The USGA does not say that. You believe they do, but they do not say that. You keep saying it's a hole not played under the principles, but others (including me) say it's an unfinished hole. The USGA is fairly clear in saying that you should write down your most likely score for a hole you start but do not finish.

We will never agree on that so that's why I'm done here.  You say it's not finished, and I can't see how you say that when it so obviously has been finished, but not by the rules of golf.  If I play all the strokes and hole out then I've finished the hole.  I just haven't done it by the rules.  How you can possibly say otherwise just baffles me.

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We will never agree on that so that's why I'm done here.

You keep posting. Which is fine, but don't say "I'm done here."

You say it's not finished

Do you disagree that the hole is started?

and I can't see how you say that when it so obviously has been finished, but not by the rules of golf.

It hasn't been finished. The hole isn't played out. The guy could pick up or something. What are you going to do - DQ a guy for playing from a wrong place that's serious enough of a breach to warrant a DQ? It's a handicap round, not a tournament round.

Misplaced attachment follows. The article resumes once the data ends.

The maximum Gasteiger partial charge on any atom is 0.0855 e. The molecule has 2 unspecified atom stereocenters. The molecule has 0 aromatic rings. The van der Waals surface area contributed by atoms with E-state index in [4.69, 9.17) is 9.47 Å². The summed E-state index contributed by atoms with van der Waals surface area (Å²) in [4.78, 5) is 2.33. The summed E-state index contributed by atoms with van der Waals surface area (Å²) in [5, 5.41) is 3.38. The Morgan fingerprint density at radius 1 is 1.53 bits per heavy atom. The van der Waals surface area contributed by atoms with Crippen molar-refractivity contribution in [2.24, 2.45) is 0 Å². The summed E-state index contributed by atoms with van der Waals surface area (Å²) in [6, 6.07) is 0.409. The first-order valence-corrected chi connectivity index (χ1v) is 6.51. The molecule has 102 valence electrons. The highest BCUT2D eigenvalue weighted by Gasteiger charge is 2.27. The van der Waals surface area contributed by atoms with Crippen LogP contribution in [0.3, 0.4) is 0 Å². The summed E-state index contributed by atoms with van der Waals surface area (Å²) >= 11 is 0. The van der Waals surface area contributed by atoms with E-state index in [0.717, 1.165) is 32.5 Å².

If you hit even two balls OB, you're already hitting more than your "par + handicap" off the tee in some cases.

If I play all the strokes and hole out then I've finished the hole.  I just haven't done it by the rules.  How you can possibly say otherwise just baffles me.

And how you can think that a guy hitting multiple shots OB (or losing them) and yet still being required to keep hitting balls just so he can "finish the hole" despite a ruling for handicap purposes on holes that are begun but not finished is beyond me, too, particularly when the guy may have already surpassed what his par+handicap allotment would be.

Seriously, Rich, take it to the extreme: you're a 9 handicap playing the 13th handicap hole. You hit three balls OB. You're hitting 7. How on earth does it make sense to write down a 4?

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Quote:

Originally Posted by Fourputt

We will never agree on that so that's why I'm done here.

You keep posting. Which is fine, but don't say "I'm done here."

Quote:

Originally Posted by Fourputt

You say it's not finished

Do you disagree that the hole is started?

Quote:

Originally Posted by Fourputt

and I can't see how you say that when it so obviously has been finished, but not by the rules of golf.